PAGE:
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Still, that’s a minor gripe with what is otherwise a very enjoyable dungeon crawler. The game clocks in at around 20 hours, which is about the perfect length for a title like this. It doesn’t overstay its welcome or drag things out, but it doesn’t feel like it ends too soon either.
Systems and Combat
When it comes to combat, Operencia doesn’t have any random encounters or respawning enemies. Instead, each level features a handful of hand-placed fights and maybe a boss battle or two. What’s even better, most enemies are exclusive to their levels, and have their own unique strengths and weaknesses.
With the exception of some bosses, the game’s hostile creatures actually exist on the maps, patrolling their winding tile-based corridors in real time. This allows you to sneak up on them, or occasionally, even get ambushed.
Once a battle is initiated, you get transported to a battle arena where you settle your differences in a turn-based fashion. The combat system is actually pretty intricate. Your active party can consist of up to four characters, each of them armed with nine active skills and a consumable item.
Most skills vary in effectiveness depending on your target’s position, and very few of them simply do damage. The absolute majority of your attacks come bundled with assorted status effects, DoT effects, various buffs, and so on. They also all have an element associated with them. Using enough skills of a particular element gives you access to special party-wide abilities.
Using skills expends your Energy, a resource that doesn’t automatically regenerate in Operencia. Apart from some rare skills and potions, resting at campfires is the main way to restore Energy. Each rest consumes one bundle of firewood that you first have to find or buy, which can lead to some tense situations in the early game when your resources are limited.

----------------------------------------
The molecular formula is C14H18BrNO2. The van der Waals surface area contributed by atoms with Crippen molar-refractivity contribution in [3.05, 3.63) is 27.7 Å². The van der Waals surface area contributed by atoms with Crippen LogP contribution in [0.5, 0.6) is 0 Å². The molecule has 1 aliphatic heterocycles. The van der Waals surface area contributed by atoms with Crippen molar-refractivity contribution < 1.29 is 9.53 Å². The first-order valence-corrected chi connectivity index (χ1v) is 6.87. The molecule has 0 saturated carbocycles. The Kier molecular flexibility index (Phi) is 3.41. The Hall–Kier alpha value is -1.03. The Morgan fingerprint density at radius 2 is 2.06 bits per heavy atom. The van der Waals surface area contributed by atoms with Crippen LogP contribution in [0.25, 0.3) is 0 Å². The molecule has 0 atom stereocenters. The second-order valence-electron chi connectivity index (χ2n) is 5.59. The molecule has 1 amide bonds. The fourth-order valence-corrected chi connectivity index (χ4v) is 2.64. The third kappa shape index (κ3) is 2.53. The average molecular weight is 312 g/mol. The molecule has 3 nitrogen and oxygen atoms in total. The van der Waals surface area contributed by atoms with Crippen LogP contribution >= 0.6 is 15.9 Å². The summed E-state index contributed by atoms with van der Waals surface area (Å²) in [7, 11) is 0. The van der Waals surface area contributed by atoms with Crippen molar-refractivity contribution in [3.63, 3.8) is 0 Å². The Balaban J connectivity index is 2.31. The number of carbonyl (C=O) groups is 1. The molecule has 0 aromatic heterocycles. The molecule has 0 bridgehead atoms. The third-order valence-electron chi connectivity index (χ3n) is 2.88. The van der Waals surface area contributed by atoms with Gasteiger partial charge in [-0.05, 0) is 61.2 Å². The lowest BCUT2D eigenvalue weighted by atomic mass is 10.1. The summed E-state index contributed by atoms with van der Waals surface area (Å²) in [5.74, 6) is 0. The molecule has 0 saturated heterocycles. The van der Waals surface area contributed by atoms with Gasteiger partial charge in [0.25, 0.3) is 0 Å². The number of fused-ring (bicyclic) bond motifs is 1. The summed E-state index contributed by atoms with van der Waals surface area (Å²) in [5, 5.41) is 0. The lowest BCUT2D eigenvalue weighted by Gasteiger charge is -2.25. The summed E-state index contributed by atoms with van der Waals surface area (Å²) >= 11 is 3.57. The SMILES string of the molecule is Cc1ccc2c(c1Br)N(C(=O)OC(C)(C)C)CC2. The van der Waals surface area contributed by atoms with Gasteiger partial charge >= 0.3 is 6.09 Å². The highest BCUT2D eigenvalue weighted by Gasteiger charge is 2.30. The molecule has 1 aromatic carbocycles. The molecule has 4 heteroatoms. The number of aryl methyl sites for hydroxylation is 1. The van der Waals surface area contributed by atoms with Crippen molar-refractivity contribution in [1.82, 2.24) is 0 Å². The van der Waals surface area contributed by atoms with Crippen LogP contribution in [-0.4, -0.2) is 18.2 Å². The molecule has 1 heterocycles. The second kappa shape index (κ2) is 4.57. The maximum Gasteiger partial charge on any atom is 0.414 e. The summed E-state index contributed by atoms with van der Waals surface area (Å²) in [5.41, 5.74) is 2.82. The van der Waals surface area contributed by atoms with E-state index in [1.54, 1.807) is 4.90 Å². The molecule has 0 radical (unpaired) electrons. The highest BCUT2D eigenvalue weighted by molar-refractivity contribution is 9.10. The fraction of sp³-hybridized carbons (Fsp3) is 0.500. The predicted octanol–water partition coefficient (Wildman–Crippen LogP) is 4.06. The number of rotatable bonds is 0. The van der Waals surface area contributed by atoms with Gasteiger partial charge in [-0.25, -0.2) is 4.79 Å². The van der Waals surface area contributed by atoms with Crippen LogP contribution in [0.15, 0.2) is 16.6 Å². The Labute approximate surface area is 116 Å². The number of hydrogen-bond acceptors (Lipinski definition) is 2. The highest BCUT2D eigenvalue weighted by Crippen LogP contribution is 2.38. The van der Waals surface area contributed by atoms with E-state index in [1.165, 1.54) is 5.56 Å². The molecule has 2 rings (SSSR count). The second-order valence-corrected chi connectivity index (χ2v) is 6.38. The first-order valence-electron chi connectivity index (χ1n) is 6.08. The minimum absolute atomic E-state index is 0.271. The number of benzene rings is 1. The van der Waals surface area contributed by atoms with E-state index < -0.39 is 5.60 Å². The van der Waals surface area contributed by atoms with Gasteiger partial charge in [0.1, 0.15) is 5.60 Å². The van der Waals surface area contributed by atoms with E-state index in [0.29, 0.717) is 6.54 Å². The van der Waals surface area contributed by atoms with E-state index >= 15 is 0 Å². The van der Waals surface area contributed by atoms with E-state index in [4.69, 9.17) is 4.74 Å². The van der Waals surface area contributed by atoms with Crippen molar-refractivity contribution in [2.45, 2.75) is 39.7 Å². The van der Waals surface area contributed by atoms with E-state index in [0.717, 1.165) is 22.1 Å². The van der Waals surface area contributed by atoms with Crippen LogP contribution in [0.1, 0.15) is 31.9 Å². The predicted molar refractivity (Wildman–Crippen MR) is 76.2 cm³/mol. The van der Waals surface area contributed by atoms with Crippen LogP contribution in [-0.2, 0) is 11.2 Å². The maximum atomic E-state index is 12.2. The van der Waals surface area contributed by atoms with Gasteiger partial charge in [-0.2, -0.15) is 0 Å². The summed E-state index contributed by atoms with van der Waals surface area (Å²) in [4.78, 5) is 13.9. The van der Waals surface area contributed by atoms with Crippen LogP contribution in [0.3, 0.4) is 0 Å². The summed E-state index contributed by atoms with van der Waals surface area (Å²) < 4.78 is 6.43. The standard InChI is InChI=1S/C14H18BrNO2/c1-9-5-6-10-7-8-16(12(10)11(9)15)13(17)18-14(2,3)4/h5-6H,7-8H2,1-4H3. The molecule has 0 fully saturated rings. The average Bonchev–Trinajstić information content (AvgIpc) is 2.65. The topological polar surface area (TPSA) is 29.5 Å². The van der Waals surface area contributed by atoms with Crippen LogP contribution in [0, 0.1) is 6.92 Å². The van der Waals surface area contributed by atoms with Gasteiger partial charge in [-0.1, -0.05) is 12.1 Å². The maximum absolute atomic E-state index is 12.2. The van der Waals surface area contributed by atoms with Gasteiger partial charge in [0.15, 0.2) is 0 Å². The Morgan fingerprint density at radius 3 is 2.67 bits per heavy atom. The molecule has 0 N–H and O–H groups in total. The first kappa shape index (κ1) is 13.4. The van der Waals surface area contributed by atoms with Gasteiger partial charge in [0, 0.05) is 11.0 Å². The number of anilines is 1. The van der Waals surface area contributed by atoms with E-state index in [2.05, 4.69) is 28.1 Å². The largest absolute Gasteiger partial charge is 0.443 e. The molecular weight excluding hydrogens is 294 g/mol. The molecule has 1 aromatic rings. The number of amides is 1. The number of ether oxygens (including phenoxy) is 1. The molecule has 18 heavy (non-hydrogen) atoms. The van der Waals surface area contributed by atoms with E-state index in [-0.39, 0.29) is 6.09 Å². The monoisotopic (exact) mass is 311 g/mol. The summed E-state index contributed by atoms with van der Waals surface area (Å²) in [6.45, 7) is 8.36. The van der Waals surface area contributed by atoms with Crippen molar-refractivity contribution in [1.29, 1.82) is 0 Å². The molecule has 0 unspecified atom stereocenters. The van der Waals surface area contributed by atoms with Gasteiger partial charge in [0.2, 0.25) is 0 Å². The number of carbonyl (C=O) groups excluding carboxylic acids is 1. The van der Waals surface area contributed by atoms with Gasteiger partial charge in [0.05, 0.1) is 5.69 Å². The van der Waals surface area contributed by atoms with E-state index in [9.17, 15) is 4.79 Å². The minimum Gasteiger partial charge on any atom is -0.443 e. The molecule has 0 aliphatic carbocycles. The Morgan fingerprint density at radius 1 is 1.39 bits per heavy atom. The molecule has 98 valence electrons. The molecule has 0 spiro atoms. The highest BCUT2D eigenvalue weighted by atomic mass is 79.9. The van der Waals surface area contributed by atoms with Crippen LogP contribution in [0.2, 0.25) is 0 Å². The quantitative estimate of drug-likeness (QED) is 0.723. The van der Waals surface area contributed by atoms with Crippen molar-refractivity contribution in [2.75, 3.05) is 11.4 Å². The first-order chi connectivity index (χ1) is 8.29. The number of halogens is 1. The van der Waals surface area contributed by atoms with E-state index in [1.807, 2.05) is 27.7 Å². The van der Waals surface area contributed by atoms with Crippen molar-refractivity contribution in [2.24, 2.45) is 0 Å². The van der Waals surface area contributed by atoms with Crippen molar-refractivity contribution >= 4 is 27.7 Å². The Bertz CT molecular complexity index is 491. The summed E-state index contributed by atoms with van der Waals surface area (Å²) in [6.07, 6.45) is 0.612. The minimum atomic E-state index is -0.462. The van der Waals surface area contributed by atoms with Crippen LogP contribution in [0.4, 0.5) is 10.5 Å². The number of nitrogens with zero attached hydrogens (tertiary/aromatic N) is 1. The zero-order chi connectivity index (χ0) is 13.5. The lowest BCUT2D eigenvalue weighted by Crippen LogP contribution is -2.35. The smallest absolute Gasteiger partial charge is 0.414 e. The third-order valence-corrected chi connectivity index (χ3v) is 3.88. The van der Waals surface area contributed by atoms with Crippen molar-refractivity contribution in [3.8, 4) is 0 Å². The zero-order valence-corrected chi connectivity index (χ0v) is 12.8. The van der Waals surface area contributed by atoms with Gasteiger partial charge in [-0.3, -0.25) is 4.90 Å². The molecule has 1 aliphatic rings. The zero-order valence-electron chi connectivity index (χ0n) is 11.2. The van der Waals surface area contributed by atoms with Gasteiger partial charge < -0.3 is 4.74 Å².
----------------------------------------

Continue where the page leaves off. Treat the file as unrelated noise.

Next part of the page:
And in general, the game isn’t a complete cakewalk. Even the default difficulty has some challenging fights. But then, you can further increase that difficulty by enabling a number of hardmode options before you begin your journey.
When the game starts, you first have to play through a prologue as three premade high-level characters. This gives you a decent idea of what to expect from the game’s three main classes that fall in the standard archetypes of warrior, archer, mage.
If you want a quick suggestion - play as a mage. But you will probably come to the same conclusion yourself after playing the prologue where the mage is the only character doing any real damage, while the warrior protects the party and the archer is mostly just there for moral support.
And while that may not seem like great class variety, all the story characters that join you on your journey have their own special classes. There’s an alchemist thief, a blacksmith necromancer, a shapeshifting shaman. You get the idea.
Each class has access to three unique talent trees split into three tiers. It’s a pretty standard fare where in order to progress through the tiers you have to invest a certain amount of points into that tree. Surprising no one in the world, you get these points by leveling up.
Unfortunately, there’s not a lot of depth to those skill trees and all the passive talents you’re forced to invest your hard-earned points into to get to the juicy active skills tend to be very minor and utterly forgettable.
The game also has attributes. You can increase your primary attributes like Strength and Intelligence when you level up, and that in turn will increase some secondary attributes, like your health or energy pools, critical strike chance, and so on.
Overall, Operencia’s character building is not very complex, but despite that it somehow ends up being needlessly convoluted at the same time. For example, the game’s active talents directly translate into its active skills, while its passive talents simply provide you with minor attribute bonuses. But there are also actual passive skills that are completely separate from talents and unlock on their own as your characters grow in levels.